Social engineering attacks such as whaling, SMiShing, and vishing are common ways to steal information and money. The twelve Security Awareness blogs feature ready-made content designed to enhance security awareness.
Campus Security Awareness Campaign 2019
This post is part of a larger campaign designed to support security professionals and IT communicators as they develop or enhance their security awareness plans. The campaign is brought to you by the Awareness and Training Working Group of the EDUCAUSE Higher Education Information Security Council (HEISC). View the other monthly blog posts with ready-made content at the security awareness resource page.
You know about phishing, but are you educating your community about the other types of "ishing?!" Phishing via email has been a major risk for a long time, and organizations are getting better at preparing their communities to resist this form of social engineering and abuse of trust by using phishing training programs and user awareness training and by raising the awareness of email threats in general.
Prepare your community for some of the variants on this attack that are becoming more prevalent via email, SMS, and voice phone calls. This month's ready-made content can help your end users learn how to protect themselves against these types of attacks on campus and off.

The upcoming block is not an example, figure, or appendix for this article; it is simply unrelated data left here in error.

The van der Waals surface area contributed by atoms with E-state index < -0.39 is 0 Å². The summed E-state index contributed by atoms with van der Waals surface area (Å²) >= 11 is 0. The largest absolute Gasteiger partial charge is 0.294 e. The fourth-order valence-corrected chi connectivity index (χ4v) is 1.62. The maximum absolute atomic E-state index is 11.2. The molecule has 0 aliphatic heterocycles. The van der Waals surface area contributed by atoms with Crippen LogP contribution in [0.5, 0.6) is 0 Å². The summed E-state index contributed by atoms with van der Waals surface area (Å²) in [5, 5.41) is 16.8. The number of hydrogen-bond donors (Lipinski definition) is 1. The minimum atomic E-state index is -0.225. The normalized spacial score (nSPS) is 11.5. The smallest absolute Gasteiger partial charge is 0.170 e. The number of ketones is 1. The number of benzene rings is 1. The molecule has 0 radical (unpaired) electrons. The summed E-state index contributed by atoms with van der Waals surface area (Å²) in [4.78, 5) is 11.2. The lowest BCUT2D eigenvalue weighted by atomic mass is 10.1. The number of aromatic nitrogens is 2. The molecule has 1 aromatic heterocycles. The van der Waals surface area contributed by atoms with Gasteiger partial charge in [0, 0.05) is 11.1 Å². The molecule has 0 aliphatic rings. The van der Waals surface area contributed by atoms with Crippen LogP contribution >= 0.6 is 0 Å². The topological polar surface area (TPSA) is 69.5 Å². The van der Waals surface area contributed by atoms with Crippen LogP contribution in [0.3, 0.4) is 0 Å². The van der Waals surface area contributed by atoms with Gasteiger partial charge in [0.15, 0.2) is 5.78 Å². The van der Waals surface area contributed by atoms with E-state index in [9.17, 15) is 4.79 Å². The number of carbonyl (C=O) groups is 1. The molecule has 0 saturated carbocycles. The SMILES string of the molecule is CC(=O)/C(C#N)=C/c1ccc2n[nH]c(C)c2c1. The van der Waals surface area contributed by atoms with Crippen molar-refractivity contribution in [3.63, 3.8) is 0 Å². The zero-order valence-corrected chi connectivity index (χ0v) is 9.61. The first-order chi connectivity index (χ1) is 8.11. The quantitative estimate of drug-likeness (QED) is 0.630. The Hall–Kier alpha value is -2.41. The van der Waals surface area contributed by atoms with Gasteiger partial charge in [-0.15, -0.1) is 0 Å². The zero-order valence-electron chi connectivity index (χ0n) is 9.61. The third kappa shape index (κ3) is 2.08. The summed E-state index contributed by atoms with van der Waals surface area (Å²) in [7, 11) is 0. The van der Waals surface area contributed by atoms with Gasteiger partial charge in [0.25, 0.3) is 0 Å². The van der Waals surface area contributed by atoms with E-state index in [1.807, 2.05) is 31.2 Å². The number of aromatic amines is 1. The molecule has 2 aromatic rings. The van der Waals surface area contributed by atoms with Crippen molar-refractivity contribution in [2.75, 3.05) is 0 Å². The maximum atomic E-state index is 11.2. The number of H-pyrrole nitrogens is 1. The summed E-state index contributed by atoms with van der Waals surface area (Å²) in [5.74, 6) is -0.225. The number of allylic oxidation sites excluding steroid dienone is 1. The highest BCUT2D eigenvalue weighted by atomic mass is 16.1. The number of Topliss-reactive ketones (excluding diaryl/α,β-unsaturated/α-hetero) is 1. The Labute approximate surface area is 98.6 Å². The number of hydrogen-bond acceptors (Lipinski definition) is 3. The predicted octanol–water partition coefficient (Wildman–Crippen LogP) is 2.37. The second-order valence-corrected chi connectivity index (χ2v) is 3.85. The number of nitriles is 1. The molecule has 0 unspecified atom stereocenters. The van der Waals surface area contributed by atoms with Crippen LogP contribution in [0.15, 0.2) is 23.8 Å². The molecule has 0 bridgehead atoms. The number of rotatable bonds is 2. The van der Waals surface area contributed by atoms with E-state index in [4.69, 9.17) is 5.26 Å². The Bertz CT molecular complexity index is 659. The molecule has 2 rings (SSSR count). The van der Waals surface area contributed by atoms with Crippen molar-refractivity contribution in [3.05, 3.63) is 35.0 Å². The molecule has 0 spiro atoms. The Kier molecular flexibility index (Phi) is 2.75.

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Cybercriminals use types of social engineering—manipulating people into doing what they want—as the most common way to steal information and money. Social engineering is at the heart of all types of phishing attacks—those conducted via email, SMS, and phone calls. Technology makes these sorts of attacks easy and very low risk for the attacker. Make sure you're on the lookout for these variants on the traditional, mass emailed phishing attack:
- Spear phishing: This kind of attack involves often very well-crafted messages that come from what looks like a trusted VIP source, often in a hurry, targeting those who can conduct financial transactions on behalf of your organization (sometimes called "whaling").
- SMiShing: Literally, phishing attacks via SMS, these scams attempt to trick users into supplying content or clicking on links in SMS messages on their mobile devices. Flaws in how caller ID and phone number verification work make this an increasingly popular attack that is hard to stop.
- Vishing: Voice phishing, these are calls from attackers claiming to be government agencies such as the IRS, software vendors like Microsoft, or services offering to help with benefits or credit card rates. Attackers will often appear to be calling from a local number close to yours. As with SMiShing, flaws in how caller ID and phone number verification work make this a dangerous attack vector.
No matter the medium, follow these techniques to help prevent getting tricked by these social engineering attacks:
- Don't react to scare tactics: All of these attacks depend on scaring the recipient, such as with a lawsuit, that their computer is full of viruses, or that they might miss out on a chance at a great interest rate. Don't fall for it!